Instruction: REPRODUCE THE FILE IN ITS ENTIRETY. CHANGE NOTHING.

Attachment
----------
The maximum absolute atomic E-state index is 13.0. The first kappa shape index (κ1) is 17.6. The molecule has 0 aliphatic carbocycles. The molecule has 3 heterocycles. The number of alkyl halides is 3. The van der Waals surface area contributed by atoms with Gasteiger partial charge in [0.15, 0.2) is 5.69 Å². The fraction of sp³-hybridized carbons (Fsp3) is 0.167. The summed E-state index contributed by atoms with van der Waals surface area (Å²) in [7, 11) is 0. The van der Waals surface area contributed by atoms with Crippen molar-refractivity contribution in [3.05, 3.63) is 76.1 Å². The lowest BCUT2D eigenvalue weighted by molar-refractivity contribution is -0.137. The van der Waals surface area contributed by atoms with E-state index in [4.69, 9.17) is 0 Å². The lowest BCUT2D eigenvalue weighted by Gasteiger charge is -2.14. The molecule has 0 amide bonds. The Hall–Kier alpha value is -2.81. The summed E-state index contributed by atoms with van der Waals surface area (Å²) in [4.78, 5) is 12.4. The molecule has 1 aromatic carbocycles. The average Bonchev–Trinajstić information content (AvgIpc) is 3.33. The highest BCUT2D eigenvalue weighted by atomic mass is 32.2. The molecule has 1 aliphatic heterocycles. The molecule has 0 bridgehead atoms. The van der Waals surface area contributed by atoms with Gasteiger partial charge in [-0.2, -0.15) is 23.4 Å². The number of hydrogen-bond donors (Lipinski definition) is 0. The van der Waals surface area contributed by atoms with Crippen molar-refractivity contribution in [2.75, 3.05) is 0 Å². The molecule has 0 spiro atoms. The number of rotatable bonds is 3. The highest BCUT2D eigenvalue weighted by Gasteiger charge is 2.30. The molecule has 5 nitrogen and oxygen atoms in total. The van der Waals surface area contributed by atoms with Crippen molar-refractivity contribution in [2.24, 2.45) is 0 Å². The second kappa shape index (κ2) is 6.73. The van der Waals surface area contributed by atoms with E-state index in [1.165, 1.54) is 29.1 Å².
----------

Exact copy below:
The maximum absolute atomic E-state index is 13.0. The first kappa shape index (κ1) is 17.6. The molecule has 0 aliphatic carbocycles. The molecule has 3 heterocycles. The number of alkyl halides is 3. The van der Waals surface area contributed by atoms with Gasteiger partial charge in [0.15, 0.2) is 5.69 Å². The fraction of sp³-hybridized carbons (Fsp3) is 0.167. The summed E-state index contributed by atoms with van der Waals surface area (Å²) in [7, 11) is 0. The van der Waals surface area contributed by atoms with Crippen molar-refractivity contribution in [3.05, 3.63) is 76.1 Å². The lowest BCUT2D eigenvalue weighted by molar-refractivity contribution is -0.137. The van der Waals surface area contributed by atoms with E-state index in [4.69, 9.17) is 0 Å². The lowest BCUT2D eigenvalue weighted by Gasteiger charge is -2.14. The molecule has 0 amide bonds. The Hall–Kier alpha value is -2.81. The summed E-state index contributed by atoms with van der Waals surface area (Å²) in [4.78, 5) is 12.4. The molecule has 1 aromatic carbocycles. The average Bonchev–Trinajstić information content (AvgIpc) is 3.33. The highest BCUT2D eigenvalue weighted by atomic mass is 32.2. The molecule has 1 aliphatic heterocycles. The molecule has 0 bridgehead atoms. The van der Waals surface area contributed by atoms with Gasteiger partial charge in [-0.2, -0.15) is 23.4 Å². The number of hydrogen-bond donors (Lipinski definition) is 0. The van der Waals surface area contributed by atoms with Crippen molar-refractivity contribution in [2.75, 3.05) is 0 Å². The molecule has 0 spiro atoms. The number of rotatable bonds is 3. The highest BCUT2D eigenvalue weighted by Gasteiger charge is 2.30. The molecule has 5 nitrogen and oxygen atoms in total. The van der Waals surface area contributed by atoms with Crippen molar-refractivity contribution in [2.24, 2.45) is 0 Å². The second kappa shape index (κ2) is 6.73. The van der Waals surface area contributed by atoms with E-state index in [1.165, 1.54) is 29.1 Å².